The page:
Small Changes Make A Big Difference

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Small Changes Can Make A Big Difference

By Zelda Dominguez

“A cheerful heart is good medicine.”

– Proverbs 17:22a (NIV)

February marks American Heart Month. It’s the beginning of a new year, and what a great time to become aware and commit to making small changes that can lead to a longer, healthy life.
Heart disease is the leading cause of death for both women and men. One in three deaths are heart related in women annually. We generally put more importance on dieting or exercising to lose weight, not for heart health. We need to change our focus. In my own family and my husband’s family, there is a history of heart related problems. Should we just throw up our hands and say we’re destined to have heart disease? No, the good news is heart disease is preventable and can be managed. We can build healthy lives by simple, healthy choices. Here are a few tips on what we shouldn’t do and what we can do. Let’s work together to make a difference in our heart health and start now by making healthy changes!

TIPS ON WHAT NOT TO DO:

Ignore Physical Symptoms

Never assume it’s nothing, or you’re just out of shape. Here are common heart attack symptoms for women: Pain or discomfort in one or both arms, the back, neck, jaw or stomach; Shortness of breath with or without chest discomfort; breaking out in a cold sweat, nausea or experiencing lightheadedness. As with men, women’s most common heart attack symptom is chest pain or discomfort.

Eat Excessive Red Meat

Occasionally it is okay but not daily. Red meat is high in saturated fat. Also processed meats increase risk of cardio vascular disease and colorectal cancer. What are examples of processed meats and unprocessed meats?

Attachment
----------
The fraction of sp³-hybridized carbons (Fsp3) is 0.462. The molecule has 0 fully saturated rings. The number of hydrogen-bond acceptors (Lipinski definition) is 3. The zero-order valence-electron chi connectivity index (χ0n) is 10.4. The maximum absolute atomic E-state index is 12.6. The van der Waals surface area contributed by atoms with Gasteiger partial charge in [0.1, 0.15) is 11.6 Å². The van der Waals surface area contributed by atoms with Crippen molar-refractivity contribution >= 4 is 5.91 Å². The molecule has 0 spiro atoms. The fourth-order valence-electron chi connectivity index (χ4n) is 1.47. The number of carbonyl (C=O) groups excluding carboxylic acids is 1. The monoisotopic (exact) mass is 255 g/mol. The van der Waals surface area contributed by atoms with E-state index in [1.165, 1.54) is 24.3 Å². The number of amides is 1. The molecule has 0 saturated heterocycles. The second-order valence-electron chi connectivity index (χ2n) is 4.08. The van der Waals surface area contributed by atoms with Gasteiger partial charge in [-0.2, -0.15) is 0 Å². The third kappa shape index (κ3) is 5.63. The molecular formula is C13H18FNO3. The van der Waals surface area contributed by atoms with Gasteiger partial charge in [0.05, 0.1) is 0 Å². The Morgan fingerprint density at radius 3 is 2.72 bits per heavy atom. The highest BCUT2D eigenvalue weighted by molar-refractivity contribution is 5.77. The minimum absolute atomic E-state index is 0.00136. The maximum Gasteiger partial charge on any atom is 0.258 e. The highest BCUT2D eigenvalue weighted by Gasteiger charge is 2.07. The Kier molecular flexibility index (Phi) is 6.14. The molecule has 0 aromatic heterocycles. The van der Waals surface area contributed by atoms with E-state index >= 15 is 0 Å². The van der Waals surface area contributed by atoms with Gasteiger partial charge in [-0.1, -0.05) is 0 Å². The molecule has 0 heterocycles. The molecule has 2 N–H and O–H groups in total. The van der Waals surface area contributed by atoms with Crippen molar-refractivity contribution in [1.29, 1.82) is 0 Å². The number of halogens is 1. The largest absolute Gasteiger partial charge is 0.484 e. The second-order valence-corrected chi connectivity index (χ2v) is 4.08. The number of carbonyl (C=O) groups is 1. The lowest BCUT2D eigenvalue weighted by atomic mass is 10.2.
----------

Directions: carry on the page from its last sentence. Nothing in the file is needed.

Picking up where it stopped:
Smoking

It promotes clots that can block the blood flow to the heart and contribute to plaque buildup in the arteries. This even includes vapes.

Forget Flossing

There is a strong link between gum disease and heart disease.

Use Excessive Salt

The more salt the higher the blood pressure rises, risking a stroke, kidney failure, or heart attack. Always check for sodium content.

Alcohol

Drinking too much alcohol leads to greater risk of high blood pressure, levels of blood fats, and heart failure. It also can cause extra calories which leads to weight gain, which is an unhealthy environment for the heart.

Stress

Being stressed, angry, depressed, or hostile can affect your heart health. No joke, internalized stress can be dangerous. Research shows it’s beneficial to relieve stress, have social support, and laugh. Apparently, laughter really is the best medicine!

TIPS ON WHAT TO DO:

Exercise

Sweat more and sit less. On average we should do 30 minutes a day of moderate exercise. Even at work if you sit, get up to walk and move throughout the day. Also, carrying too much weight around the middle section raises blood pressure. It’s important to maintain a healthy weight.

Eat Healthy

Eat whole plant based foods. Remember it’s not a diet, it’s a lifestyle. Stay away from refined or processed foods. Cut out sugary beverages including energy drinks. The increased caffeine is also not good for your heart. Eat plenty of fruits and veggies, and don’t skip meals.

Get Good Sleep

At least 7 hours of sleep a night is beneficial for the heart. Adults who reported good sleep also had healthier arteries.

Find a Stress-Relieving Hobby

Walking, swimming, dancing, Zumba. Something you enjoy to unwind. It helps when you have a partner or have group support.

Drink Water

Other beverages like coffee, juices, soda etc. do not replace water. We should have at least 8 glasses a day or more depending on weight. To know the amount that is right for you, divide your body weight in half; that is the number of ounces of water you should drink a day.

Cut out Fast Food

Most are fried or processed food. Although it’s more convenient and sometimes cheaper, we pay for it in other ways. It contains bad cholesterol that can clog the arteries. Cut out anything that says hydrogenated or partial hydrogenated. Those are Trans fats, which are unfortunately found in most fast foods.

Have Regular Checkups

Even if you feel fine, don’t procrastinate on getting your regular checkup or physical exam. It is important to know your optimal levels of blood pressure, blood sugar, cholesterol, and triglycerides. Normal blood pressure level is 120/80 -140/90. So make a point to see a doctor to find out the optimal range for your specific body type.

With these helpful tips you can get a jumpstart on the new year with a healthy, more cheerful heart and that my friends is definitely good medicine.